Max Factored

Why does Max Weber look like he’s sucking on a lemon? Perhaps he’s pondering this:

ln(ui t ) = ?i + ?t + ? ?? · Proti · I? + ? ?? · controli · I? + ? ?? · controli · Proti · I? + ? i t

That, apparently, is the equation devised by a young scholar named Davide Cantoni which supposedly explodes Weber’s famous “Protestant work ethic” thesis. He explains:

Using population ?gures in a dataset comprising 272 cities in the years 1300–1900, I ?nd no effects of Protestantism on economic growth. The ?nding is robust to the inclusion of a variety of controls, and does not appear to depend on data selection or small sample size. In addition, Protestantism has no effect when interacted with other likely determinants of economic development.

Of course, this is far from being the first challenge to Weber’s theory. A cracking 2004 review essay from the New Yorker by Elizabeth Kolbert observed that:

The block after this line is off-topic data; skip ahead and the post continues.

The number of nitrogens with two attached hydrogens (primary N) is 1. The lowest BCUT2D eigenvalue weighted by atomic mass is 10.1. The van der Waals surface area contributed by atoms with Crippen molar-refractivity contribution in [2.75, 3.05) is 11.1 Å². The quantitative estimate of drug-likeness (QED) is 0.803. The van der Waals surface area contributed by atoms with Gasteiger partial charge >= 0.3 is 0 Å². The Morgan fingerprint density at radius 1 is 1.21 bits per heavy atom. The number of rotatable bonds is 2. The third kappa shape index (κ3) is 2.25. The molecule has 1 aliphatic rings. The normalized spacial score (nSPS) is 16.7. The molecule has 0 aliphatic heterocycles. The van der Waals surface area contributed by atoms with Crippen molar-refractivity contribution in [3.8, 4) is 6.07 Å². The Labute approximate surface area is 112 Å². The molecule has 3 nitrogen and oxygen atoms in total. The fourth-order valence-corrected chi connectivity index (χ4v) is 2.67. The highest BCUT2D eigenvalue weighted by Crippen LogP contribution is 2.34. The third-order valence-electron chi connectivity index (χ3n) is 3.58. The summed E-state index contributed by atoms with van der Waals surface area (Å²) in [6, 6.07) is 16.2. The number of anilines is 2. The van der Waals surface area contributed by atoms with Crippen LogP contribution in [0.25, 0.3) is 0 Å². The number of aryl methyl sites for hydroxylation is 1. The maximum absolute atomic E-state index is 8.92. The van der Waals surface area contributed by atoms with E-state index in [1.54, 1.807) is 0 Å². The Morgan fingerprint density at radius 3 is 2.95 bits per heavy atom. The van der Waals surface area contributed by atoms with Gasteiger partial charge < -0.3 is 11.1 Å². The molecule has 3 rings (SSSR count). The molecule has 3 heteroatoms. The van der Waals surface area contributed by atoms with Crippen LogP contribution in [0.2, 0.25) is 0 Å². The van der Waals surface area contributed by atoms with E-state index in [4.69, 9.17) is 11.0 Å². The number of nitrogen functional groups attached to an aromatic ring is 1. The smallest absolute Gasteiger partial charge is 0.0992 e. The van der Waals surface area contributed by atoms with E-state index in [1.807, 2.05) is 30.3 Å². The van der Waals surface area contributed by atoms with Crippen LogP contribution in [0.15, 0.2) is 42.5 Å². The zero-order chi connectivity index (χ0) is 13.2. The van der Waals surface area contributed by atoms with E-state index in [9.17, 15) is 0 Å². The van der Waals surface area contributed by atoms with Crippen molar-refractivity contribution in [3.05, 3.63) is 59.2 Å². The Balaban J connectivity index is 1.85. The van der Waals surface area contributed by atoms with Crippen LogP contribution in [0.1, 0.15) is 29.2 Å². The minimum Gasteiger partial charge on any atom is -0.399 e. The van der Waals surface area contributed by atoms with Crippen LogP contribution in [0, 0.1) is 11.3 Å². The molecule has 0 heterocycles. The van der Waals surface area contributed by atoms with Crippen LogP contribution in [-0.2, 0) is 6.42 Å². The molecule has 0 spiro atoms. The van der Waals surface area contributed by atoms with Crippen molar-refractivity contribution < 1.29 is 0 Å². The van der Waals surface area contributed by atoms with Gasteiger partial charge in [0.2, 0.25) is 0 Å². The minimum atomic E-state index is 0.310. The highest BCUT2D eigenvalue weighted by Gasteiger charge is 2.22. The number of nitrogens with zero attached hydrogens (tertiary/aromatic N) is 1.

Almost immediately, “The Protestant Ethic” became a target of criticism, which Weber, alternately aggrieved and irascible, spent years trying to answer…In the century since then, there is hardly a claim made in “The Protestant Ethic,” either about the history of religion or about the history of economics, that hasn’t been challenged; one Weber scholar recently dubbed the ongoing debate “the academic Hundred Years’ War.” The reason that Weber’s essay remains so compelling despite all the controversy is that it isn’t really a work about the past; it’s an allegory about the present.

(Hat tip: Damian Thompson)